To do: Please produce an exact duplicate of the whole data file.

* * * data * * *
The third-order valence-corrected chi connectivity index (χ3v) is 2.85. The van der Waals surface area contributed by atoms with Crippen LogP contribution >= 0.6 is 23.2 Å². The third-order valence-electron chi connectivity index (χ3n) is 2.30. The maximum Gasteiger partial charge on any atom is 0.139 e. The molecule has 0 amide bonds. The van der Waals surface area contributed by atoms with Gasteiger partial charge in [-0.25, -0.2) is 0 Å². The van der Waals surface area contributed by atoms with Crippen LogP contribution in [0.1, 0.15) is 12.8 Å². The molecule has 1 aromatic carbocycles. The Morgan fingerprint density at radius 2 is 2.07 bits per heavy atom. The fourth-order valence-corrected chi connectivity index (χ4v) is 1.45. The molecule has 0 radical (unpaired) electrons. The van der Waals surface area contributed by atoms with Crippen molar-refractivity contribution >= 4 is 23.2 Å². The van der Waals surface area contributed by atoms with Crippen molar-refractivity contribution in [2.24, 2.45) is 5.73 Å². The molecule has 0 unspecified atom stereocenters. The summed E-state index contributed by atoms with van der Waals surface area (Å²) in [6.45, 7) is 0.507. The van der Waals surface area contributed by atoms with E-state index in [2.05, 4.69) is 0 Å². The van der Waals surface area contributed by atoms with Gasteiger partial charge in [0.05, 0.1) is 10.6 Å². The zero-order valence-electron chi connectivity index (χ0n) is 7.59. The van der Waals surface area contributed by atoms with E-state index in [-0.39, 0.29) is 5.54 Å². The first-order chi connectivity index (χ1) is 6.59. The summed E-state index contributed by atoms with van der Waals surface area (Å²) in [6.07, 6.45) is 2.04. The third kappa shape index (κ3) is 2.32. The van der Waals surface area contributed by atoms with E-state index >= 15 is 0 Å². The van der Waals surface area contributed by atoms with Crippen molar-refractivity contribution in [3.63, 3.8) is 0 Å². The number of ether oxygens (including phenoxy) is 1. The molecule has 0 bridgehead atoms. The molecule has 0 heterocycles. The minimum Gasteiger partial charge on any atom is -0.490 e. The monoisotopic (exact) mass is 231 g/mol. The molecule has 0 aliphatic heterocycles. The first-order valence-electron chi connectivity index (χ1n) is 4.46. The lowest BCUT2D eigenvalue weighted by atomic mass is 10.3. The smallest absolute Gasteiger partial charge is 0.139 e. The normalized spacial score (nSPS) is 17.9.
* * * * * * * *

The third-order valence-corrected chi connectivity index (χ3v) is 2.85. The van der Waals surface area contributed by atoms with Crippen LogP contribution >= 0.6 is 23.2 Å². The third-order valence-electron chi connectivity index (χ3n) is 2.30. The maximum Gasteiger partial charge on any atom is 0.139 e. The molecule has 0 amide bonds. The van der Waals surface area contributed by atoms with Gasteiger partial charge in [-0.25, -0.2) is 0 Å². The van der Waals surface area contributed by atoms with Crippen LogP contribution in [0.1, 0.15) is 12.8 Å². The molecule has 1 aromatic carbocycles. The Morgan fingerprint density at radius 2 is 2.07 bits per heavy atom. The fourth-order valence-corrected chi connectivity index (χ4v) is 1.45. The molecule has 0 radical (unpaired) electrons. The van der Waals surface area contributed by atoms with Crippen molar-refractivity contribution >= 4 is 23.2 Å². The van der Waals surface area contributed by atoms with Crippen molar-refractivity contribution in [2.24, 2.45) is 5.73 Å². The molecule has 0 unspecified atom stereocenters. The summed E-state index contributed by atoms with van der Waals surface area (Å²) in [6.45, 7) is 0.507. The van der Waals surface area contributed by atoms with E-state index in [2.05, 4.69) is 0 Å². The van der Waals surface area contributed by atoms with Gasteiger partial charge in [0.05, 0.1) is 10.6 Å². The zero-order valence-electron chi connectivity index (χ0n) is 7.59. The van der Waals surface area contributed by atoms with E-state index in [-0.39, 0.29) is 5.54 Å². The first-order chi connectivity index (χ1) is 6.59. The summed E-state index contributed by atoms with van der Waals surface area (Å²) in [6.07, 6.45) is 2.04. The third kappa shape index (κ3) is 2.32. The van der Waals surface area contributed by atoms with E-state index >= 15 is 0 Å². The van der Waals surface area contributed by atoms with Crippen molar-refractivity contribution in [3.63, 3.8) is 0 Å². The number of ether oxygens (including phenoxy) is 1. The molecule has 0 bridgehead atoms. The molecule has 0 heterocycles. The minimum Gasteiger partial charge on any atom is -0.490 e. The monoisotopic (exact) mass is 231 g/mol. The molecule has 0 aliphatic heterocycles. The first-order valence-electron chi connectivity index (χ1n) is 4.46. The lowest BCUT2D eigenvalue weighted by atomic mass is 10.3. The smallest absolute Gasteiger partial charge is 0.139 e. The normalized spacial score (nSPS) is 17.9.